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Sleepwalk with Me

Theatre Review by Matthew Murray

Sleepwalk with Me
Mike Birbiglia
Photo by Joan Marcus.

When Nathan Lane talks, in-the-know theatre folk know to listen. Since his lilting punch of a voice commands your attention, why shouldn't his name when he places it prominently above the title of an Off-Broadway show? Sleepwalk With Me, the new show that Lane is coproducing at the Theatre at 45 Bleecker, conclusively proves it should. In Mike Birbiglia, the show's writer and performer, you'll find a talent of such vigorous freshness that you get a glimmer of understanding of what it might have been like to discover Lane once upon a time.

Birbiglia is an Everyman so bursting with guy-next-door affability, you wonder how he can stand to be onstage at all. He's paunchy, his voice is unassuming to the point of apologetic, and he tends to giggle like a chattering preteen at his own best lines. But his personality is so completely entwined with his effortlessly uncomfortable delivery, he becomes irresistible in spite of himself, crashing into laughs by backing into jokes with the force of a Driver's Ed student wielding an itchy gas-pedal foot.

This is a performer who can make any subject into a riff on anything. A simple "turn off your cell phones" speech sensibly spirals into a surreal impersonation of a Southern pedophiliac. Descriptions of his insomnia morph into lengthy diatribes on cable news and the Internet. And his pronunciation of a certain alliterative city name in Washington State, as rendered by a mincing Mexican, is priceless. Time and again, Birbiglia positions himself as not just any standup comedian, but as the standup comedian for a post-Seinfeld world.

Note I said "comedian," not "dramatist" or "actor." Because Birbiglia has longstanding experience as a professional comic, in clubs and on television, the copious pleasures he offer emanate from his stream-of-consciousness comic outlook and not his theatrical savvy. Embracing his ingratiating idiosyncrasies in a legitimate theatrical venue unfortunately involves looking past a rather thick catalog of faults that would instantly torpedo anyone less funny - and don't do Birbiglia any favors.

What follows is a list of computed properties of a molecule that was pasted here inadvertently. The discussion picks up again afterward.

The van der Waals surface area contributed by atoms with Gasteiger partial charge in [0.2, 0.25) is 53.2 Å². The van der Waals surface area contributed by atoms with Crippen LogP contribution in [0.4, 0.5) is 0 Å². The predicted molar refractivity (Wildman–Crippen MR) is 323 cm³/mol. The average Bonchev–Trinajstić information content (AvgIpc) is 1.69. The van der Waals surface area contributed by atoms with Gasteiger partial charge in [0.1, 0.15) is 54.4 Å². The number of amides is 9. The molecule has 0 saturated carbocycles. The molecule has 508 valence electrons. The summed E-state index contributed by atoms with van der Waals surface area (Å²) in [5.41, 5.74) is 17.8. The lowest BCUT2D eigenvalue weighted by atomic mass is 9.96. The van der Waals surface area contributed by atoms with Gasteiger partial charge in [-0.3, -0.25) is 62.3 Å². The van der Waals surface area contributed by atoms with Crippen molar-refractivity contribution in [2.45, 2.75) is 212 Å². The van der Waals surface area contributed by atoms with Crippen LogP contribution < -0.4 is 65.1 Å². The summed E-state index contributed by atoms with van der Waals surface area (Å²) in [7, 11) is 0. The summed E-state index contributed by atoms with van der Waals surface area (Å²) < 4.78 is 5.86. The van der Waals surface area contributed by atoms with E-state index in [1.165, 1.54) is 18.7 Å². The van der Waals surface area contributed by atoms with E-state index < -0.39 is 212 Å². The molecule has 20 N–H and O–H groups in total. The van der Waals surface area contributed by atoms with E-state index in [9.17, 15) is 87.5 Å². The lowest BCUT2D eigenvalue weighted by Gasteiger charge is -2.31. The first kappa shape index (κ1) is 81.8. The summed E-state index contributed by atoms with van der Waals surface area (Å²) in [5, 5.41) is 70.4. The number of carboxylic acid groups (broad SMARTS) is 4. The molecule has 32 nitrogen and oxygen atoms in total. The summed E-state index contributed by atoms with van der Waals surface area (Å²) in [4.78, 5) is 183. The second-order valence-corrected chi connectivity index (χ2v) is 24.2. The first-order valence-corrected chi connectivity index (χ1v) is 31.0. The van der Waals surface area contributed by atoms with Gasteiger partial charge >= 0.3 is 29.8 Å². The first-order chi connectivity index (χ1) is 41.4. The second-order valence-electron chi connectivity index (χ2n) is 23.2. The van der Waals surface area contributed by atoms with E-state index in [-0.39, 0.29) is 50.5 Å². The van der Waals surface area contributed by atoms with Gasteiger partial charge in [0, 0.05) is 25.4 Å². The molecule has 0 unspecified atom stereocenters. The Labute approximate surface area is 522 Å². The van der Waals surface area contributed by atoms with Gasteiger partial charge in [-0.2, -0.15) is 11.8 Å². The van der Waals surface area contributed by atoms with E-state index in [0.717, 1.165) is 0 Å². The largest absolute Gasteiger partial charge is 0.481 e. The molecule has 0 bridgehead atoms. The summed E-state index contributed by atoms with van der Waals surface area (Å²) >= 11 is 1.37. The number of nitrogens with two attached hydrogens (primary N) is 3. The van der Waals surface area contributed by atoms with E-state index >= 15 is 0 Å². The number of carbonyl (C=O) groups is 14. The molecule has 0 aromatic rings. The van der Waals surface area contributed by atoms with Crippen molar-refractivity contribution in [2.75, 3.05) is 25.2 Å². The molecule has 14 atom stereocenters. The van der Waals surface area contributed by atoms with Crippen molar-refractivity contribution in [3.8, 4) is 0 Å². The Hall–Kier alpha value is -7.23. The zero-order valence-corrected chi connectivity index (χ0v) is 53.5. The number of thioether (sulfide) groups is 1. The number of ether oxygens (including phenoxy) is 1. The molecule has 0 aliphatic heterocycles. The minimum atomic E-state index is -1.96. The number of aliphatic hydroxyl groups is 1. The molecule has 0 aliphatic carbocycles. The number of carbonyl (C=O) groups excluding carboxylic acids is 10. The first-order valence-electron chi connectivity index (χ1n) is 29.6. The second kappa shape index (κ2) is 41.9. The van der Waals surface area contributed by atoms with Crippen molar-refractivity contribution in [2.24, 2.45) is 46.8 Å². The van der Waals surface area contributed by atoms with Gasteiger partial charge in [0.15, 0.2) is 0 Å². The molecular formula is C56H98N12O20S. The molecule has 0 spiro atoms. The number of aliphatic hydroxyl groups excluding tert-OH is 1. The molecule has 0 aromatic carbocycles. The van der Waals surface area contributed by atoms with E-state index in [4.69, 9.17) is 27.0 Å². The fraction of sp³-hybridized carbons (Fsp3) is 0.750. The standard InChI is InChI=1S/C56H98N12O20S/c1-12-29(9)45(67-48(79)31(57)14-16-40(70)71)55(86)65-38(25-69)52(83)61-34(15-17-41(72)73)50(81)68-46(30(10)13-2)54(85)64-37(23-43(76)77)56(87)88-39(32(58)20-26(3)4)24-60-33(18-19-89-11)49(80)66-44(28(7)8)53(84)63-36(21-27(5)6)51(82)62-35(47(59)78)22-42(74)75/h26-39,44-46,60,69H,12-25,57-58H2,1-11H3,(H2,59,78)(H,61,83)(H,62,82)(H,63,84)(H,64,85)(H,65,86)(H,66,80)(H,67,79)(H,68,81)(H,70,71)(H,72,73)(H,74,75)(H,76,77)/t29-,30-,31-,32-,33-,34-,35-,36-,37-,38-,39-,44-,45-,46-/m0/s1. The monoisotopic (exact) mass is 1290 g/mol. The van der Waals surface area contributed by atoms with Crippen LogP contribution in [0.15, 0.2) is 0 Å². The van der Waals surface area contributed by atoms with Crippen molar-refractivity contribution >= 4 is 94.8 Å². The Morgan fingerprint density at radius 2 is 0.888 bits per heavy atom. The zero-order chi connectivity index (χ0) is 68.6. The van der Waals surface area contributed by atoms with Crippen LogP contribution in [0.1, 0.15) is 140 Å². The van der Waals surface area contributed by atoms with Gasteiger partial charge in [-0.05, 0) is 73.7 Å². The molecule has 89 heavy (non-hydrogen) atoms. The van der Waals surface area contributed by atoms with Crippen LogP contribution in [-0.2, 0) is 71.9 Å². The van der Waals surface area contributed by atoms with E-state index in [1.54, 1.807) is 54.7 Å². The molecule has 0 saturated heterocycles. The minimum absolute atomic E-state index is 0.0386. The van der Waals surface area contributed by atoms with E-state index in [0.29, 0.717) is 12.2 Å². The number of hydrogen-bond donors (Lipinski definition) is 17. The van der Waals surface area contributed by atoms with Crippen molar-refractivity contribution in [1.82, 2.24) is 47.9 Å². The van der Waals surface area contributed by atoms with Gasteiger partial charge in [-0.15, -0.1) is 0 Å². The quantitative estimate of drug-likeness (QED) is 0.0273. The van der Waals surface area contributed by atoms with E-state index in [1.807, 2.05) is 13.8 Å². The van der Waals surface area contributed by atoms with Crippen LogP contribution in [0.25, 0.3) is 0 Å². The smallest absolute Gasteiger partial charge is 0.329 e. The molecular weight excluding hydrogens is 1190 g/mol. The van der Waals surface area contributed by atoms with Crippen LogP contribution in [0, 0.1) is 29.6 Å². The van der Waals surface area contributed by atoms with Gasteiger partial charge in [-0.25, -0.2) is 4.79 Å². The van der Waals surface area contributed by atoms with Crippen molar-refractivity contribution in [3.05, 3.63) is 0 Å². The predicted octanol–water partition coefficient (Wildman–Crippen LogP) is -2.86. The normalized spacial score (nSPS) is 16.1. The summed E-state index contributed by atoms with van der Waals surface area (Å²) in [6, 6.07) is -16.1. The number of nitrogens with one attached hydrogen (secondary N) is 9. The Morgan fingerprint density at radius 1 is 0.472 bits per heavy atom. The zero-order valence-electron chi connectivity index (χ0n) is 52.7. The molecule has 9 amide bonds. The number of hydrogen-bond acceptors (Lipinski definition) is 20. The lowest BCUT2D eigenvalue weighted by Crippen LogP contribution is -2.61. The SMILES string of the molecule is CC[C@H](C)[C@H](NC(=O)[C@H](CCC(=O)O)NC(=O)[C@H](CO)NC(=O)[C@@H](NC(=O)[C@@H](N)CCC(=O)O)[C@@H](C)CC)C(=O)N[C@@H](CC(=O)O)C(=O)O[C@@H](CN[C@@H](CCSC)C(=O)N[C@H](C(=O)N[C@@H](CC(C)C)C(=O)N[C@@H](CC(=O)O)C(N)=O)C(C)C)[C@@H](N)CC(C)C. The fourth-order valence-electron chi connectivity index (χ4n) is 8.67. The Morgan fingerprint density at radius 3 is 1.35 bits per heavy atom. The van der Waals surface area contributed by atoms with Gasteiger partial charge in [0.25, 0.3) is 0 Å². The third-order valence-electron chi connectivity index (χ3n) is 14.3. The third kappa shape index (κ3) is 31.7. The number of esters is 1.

For one thing, Birbiglia mumbles. Constantly. Yes, he's wearing a radio microphone, so you can always hear him, but comprehending him takes far more effort than it should. While his mealy-mouthedness is well in keeping with his unassuming persona, much of the time it borders on going too far. (Interestingly, whenever he speaks up - whether in slight anger or in full-blown shout, he's is perfectly understandable and even looks more comfortable. This is likely not a coincidence.)

Worse is the structure (or lack thereof) of the story that gives the evening its title. Birbiglia suffers from a chronic condition called REM Behavior Disorder that leads him to act out his dreams, sometimes with dangerous results. (One time he destroyed his TiVo, another he plunged from a second-story hotel-room window.) The specifics surrounding how he acquired it, how it was diagnosed, and how it's being treated would need at most 10 minutes under normal circumstances. And in a traditional play, they might even be just one chapter of a longer narrative, or merely a theme linking more disparate experiences.

But in Birbiglia's 90-minute show, his ailment is little more than an excuse for those endless digressions into high-toned hilarity. Yes, that cell phone announcement is funny, but it takes him five minutes. His first bout with sleepwalking should be a pivotal moment, yet the instant he arrives at it, he says, "But I had always had vivid dreams about wild animals," and then wanders into ridiculous ruminations about bears and other Alaskan wildlife (including tour guides). Every major member of his family and every halfway-significant happening in his life, merits a similar routine.

None of these is remotely unamusing. But each delays Birbiglia from hitting necessary plot points, and this eventually dulls his humor's potentially cutting impact. Great comedians either forgo such linking devices altogether, or weave them into the order of the jokes or even into the characterizations. Since Birbiglia doesn't really portray any characters - given his vocal limitations, this is probably wise - and since his jokes are mostly random, he gets into trouble early and never gets out.

Director Seth Barrish keeps him as disciplined as possible, but is ultimately just corralling chaos. What Barrish, Birbiglia, and Lane all obviously know is that this show is funny enough to defy critics and other naysayers who might otherwise mock the title as a harbinger of bad times to come. But Sleepwalk With Me could be funnier and more moving still if they would all wake up to the fact that a genius standup comic is not automatically a genius theatre man.


Sleepwalk with Me
Through January 18
Bleecker Street Theatre, 45 Bleecker Street just East of Lafayette Street
Running Time: 90 minutes, with no intermission
Tickets online and current Performance Schedule: Telecharge